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Healthy & Beautiful Gardens

Potted plants in the landscape

Friday, April 25th, 2014
Issue 17, Volume 18.
Linda McDonald-Cash
Landscape Designer Special to the Valley News

Hello fellow gardeners, this week Iíd like to talk about how to incorporate plants in pots into your landscape. First, letís examine why you might want to do this. Letís say you have plants that like well-draining soil, cactus would be a good example, and your soil is clay. Rather than re-doing the entire gardenís soil regularly, you could instead put these types of plants into clay or terra cotta pots.

Clay/terra cotta "breathes," in other words it is porous, allowing soil to dry out quicker and thereby preventing the roots from suffocating and/or rotting as they might do in the ground or in plastic pots. Pots enable you to have plants in an area that might not otherwise be able to have plants ‚Äď on a patio, for example.

You want to be sure your potting soil is correct for your plant. Again, with the example of succulents or cactus, you would be adding about 1/3 perlite, possibly ľ sand, and then I like to throw in some real "dirt" and some worm castings. If youíre potting something like a mini rose, geraniums, or other perennials, you can just use straight potting soil with a handful of timed release fertilizer.

Letís talk about aesthetics now. A few large potted plants look better than dozens of plants in small mis-matched pots. Try to have similar plants grouped together utilizing similar pots. Itís hard to go wrong with clay and terra cotta, theyíre my personal favorites, but there are some gorgeous ceramic pots available in every color of the rainbow. I would recommend using one color, possibly two at most. Try to pick a color that goes well with the garden and I like to pick up a color from the house itself, the trim color for example. Mine is blue, so a few large, strategically placed blue pots would look great in the landscape.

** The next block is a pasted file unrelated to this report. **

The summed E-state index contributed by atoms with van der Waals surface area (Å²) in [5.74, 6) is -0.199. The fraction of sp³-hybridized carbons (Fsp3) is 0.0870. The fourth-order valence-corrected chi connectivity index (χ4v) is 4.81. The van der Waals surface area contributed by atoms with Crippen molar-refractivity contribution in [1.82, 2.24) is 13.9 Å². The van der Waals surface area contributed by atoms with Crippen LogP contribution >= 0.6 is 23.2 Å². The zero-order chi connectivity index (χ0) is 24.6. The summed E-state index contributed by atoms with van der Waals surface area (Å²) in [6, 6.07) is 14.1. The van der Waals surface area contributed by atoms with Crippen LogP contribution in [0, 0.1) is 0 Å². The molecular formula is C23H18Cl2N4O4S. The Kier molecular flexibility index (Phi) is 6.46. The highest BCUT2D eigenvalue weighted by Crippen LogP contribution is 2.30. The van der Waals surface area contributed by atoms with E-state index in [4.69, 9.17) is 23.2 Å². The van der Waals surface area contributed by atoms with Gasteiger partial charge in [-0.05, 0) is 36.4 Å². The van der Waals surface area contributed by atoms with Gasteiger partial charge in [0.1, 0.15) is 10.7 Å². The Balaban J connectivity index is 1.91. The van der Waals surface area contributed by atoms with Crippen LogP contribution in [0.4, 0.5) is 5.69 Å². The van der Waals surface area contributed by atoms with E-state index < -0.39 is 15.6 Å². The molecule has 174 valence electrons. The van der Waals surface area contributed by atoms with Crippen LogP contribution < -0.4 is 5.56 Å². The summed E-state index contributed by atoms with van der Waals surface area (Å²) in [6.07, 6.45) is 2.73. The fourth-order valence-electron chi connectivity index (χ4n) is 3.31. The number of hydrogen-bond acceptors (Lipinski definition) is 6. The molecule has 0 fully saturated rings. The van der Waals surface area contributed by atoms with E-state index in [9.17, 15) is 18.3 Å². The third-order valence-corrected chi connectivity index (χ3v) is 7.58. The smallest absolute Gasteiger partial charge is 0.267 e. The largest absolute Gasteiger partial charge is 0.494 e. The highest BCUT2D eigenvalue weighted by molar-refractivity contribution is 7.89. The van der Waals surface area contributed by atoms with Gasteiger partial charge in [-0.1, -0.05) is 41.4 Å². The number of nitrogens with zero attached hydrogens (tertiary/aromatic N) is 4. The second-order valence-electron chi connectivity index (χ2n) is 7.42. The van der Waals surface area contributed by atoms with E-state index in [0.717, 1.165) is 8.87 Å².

If I was potting cactus, I would probably not only use terra Advertisement
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cotta, but would use the Mexican clay pots that are pretty inexpensive and come in many different shapes to compliment the southwestern look of the plants in them. You can grow just about anything in pots, from fruit trees and roses to herbs and succulents; youíre only limited by your imagination and creativity.

You donít have to have these potted plants sitting on the patio either. Feel free to actually put them out in the landscape but donít forget to water them. If you utilize drip irrigation you can run a ľ inch line into the pot from the rear so that the line is not visible, then you donít need to worry about watering at all.

Growing plants in pots has several distinct advantages as they are moveable, so if youíre the type of person who likes to "rearrange" things occasionally, you will love growing some plants in pots as I do. One other thing Iíd like to point out, if youíre using a large pot, once its full of soil and a plant it can be very heavy, so if you ever think you might want to move it, be sure to purchase a plant caddy. Itís a small platform with wheels on it that you will set your pot and saucer on, thereby enabling you to move it easily about, on a hard surface of course.

Potted plants are ideal for those living in apartments with balconies, or even with sunny windows. For people who rent, you can take potted plants with you, and anyplace youíd like a splash of color in your garden and would like to be able to change it seasonally. Itís also fun and creative to combine several types of plants in one large pot ‚Äď get creative with it, but keep the plants similar in water needs.

As always, Iím available for consultations and design work. Now get out there and have fun in the garden!

Linda McDonald




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